Providing safe food requires careful attention by everyone in a foodservice establishment because improperly prepared food can be dangerous for customers and costly to the business. Mistakes are often made because of time pressures in the kitchen, lack of awareness about safe handle foods procedures, or general disregard for maintaining a clean environment. Safe food handling requires one to be knowledgeable of food hazards, an understanding of how to handle and store foods safely, and practicing good sanitation habits to minimize and eliminate potential risks.
Types of Food Hazards
There are three types of food hazards that occur in a foodservice operation including chemical hazards (cleaning solutions and sanitizers), physical hazards (foreign particles like glass and metal), and biological hazards (bacteria, viruses, parasites, and fungi). Of these three, biological hazards present the most common problems related to food safety, because foods containing microorganisms called pathogens, or toxins created from them, when given the right environment, can contaminate foods and cause foodborne illnesses. Many of these pathogens cannot be seen, smelled, or tasted.
Bacteria – The most common threats to food safety are single-celled organisms known as bacteria. Some favorable bacteria are used in the production of dairy products and pickles. Others are infectious disease causing agents that multiply rapidly under the right conditions in perishable foods. Some bacteria on their own are not infectious but produce and release toxins that are causes illness.
Viruses – These small and simple life forms are not able to survive outside a living host cell but can survive for limited times on inanimate objects including door handles and foodservice equipment. Resistant to extremes in hot and cold, viruses once established in food use it as a transportation device. Hepatitis A and Norovirus are two common food viruses.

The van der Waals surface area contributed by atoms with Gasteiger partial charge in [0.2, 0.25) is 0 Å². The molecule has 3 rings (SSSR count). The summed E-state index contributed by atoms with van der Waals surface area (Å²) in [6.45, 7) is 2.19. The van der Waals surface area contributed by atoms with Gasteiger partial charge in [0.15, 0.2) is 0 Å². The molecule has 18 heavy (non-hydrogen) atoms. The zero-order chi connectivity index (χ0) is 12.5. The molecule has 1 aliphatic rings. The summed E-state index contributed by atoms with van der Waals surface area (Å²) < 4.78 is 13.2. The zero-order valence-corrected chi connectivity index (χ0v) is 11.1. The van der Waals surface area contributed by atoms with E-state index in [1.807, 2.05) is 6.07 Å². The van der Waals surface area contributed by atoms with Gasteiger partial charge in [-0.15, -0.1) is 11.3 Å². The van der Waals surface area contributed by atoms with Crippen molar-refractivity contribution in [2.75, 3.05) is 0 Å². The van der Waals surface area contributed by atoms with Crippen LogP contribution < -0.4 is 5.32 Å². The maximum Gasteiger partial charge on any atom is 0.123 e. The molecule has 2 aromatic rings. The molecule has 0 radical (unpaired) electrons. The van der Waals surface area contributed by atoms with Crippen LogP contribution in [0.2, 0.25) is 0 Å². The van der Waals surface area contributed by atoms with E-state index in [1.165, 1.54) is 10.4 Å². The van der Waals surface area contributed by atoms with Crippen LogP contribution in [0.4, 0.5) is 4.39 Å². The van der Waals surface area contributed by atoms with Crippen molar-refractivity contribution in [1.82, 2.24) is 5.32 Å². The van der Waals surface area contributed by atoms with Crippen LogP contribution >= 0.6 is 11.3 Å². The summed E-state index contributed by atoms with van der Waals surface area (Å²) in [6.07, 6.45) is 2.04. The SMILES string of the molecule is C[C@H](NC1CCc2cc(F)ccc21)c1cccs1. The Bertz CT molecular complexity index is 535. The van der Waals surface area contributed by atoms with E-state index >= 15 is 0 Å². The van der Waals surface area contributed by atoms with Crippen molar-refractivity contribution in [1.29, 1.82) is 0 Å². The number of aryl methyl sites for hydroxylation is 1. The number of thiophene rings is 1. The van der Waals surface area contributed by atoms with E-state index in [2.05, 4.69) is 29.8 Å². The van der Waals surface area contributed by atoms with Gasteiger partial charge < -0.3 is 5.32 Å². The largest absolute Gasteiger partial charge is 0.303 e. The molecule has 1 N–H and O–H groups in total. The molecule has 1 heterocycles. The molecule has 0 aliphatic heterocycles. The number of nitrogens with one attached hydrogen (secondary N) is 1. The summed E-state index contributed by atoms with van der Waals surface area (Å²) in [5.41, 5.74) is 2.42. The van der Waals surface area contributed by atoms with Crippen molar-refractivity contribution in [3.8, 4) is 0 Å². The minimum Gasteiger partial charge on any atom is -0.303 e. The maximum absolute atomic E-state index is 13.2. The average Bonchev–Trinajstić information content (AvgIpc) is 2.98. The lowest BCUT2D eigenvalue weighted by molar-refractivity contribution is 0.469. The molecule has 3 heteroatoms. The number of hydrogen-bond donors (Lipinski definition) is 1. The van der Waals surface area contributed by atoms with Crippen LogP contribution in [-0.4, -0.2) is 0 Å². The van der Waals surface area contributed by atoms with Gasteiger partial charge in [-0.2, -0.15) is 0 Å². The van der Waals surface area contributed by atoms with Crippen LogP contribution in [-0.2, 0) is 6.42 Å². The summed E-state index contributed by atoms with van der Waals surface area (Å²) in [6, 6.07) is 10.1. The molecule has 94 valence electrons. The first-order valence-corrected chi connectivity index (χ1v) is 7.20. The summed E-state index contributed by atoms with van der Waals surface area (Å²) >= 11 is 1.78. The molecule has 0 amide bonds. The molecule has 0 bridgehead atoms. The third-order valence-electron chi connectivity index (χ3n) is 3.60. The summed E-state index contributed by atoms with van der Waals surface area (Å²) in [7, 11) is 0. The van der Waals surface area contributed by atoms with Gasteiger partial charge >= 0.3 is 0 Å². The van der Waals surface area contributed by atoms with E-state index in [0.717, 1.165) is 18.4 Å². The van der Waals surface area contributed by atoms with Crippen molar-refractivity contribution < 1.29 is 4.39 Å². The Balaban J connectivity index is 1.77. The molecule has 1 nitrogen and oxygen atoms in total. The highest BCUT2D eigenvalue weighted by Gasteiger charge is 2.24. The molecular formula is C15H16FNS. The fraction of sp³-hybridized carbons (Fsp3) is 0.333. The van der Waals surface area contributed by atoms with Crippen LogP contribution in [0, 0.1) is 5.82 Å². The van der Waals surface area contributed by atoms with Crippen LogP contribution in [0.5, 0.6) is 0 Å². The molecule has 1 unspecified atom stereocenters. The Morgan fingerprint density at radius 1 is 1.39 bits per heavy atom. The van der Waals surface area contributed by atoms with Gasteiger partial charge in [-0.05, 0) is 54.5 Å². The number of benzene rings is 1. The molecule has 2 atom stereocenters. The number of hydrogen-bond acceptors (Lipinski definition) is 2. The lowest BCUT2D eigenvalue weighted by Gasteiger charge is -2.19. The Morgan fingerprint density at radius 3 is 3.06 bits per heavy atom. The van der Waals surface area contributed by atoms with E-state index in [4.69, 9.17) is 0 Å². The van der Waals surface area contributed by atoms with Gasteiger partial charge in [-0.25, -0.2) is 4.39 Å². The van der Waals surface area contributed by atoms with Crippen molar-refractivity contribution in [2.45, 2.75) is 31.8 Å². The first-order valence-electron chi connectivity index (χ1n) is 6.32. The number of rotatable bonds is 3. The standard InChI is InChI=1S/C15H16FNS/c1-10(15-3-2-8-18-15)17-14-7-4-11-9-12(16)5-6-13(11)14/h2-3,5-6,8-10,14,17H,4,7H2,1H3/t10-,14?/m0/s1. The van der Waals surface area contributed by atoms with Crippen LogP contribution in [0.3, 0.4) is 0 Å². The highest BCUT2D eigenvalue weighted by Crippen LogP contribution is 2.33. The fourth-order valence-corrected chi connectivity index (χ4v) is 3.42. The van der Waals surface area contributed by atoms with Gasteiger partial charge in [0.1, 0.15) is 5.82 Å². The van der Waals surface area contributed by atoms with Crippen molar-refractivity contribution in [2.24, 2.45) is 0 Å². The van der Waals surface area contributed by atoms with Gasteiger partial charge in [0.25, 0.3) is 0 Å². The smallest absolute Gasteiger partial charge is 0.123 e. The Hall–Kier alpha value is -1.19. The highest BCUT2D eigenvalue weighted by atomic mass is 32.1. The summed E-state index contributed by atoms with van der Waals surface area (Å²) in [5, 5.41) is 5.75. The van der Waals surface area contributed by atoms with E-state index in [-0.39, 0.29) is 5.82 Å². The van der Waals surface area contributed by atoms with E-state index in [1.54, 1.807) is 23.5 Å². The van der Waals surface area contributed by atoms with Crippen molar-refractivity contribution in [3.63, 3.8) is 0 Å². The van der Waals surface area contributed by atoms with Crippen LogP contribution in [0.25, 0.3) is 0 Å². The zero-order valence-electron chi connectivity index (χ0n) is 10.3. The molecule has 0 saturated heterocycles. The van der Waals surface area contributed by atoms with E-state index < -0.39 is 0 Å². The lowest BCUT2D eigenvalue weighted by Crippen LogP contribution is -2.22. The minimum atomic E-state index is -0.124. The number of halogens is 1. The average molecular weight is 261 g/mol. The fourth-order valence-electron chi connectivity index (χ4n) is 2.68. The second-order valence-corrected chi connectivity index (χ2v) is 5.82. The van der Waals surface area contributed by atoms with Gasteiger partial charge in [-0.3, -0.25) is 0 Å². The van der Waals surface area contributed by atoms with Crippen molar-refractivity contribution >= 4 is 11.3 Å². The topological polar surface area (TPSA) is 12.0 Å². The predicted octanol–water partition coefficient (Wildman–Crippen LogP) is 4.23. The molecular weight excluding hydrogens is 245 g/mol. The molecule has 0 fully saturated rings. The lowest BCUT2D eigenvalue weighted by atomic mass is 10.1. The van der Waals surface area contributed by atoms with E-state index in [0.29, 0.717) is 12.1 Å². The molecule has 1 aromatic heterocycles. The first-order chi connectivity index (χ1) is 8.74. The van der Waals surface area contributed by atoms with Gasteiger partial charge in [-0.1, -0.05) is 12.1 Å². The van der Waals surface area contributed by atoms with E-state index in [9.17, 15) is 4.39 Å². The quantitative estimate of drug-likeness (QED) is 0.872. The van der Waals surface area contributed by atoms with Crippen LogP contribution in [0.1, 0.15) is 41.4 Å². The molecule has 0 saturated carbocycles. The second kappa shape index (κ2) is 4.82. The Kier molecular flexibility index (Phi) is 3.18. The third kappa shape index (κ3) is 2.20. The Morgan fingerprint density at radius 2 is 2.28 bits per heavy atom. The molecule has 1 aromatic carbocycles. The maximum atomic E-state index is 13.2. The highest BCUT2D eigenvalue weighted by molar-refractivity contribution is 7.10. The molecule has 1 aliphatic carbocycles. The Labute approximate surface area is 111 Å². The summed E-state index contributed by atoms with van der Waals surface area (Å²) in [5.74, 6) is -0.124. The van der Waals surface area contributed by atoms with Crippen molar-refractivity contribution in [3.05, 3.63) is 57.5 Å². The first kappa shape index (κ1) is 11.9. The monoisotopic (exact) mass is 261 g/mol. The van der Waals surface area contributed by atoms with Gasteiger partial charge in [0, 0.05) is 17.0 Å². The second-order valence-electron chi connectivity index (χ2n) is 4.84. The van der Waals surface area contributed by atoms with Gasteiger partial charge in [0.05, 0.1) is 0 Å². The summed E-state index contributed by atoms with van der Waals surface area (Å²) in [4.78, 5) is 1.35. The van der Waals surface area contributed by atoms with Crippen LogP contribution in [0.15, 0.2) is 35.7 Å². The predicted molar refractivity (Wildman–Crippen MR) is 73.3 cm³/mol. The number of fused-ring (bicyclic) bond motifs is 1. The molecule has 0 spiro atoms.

Parasites - Trichinella Spiralis (trichinosis) found in pork, and Anisakis roundworm found in fish, are examples of parasites that need a host to survive. Proper cooking kills some of these parasites.
Fungi – Molds and yeasts are types of fungi that affect foods. Some molds and yeast are beneficial, others cause food spoilage, and some have dangerous toxic effects.
Foodborne illnesses sicken people through diseases transmitted via food. The most common practices that contribute to foodborne illnesses include receiving foods from unsafe sources, time and temperature abuse, poor personal hygiene, and contaminated equipment (also known as cross-contamination). Often more than one of these conditions is present in a foodborne illness outbreak.
Receiving Food from Unsafe food Sources- Foods can be contaminated anywhere in the supply chain so it’s important to know the integrity of the food supplier. Food recalls from meat packers, cheese manufacturers, food processors, and even fresh produce companies occur regularly. Approved food suppliers must meet state or federal food processing and inspection standards and “homemade” foods should never be used in a commercial foodservice operation.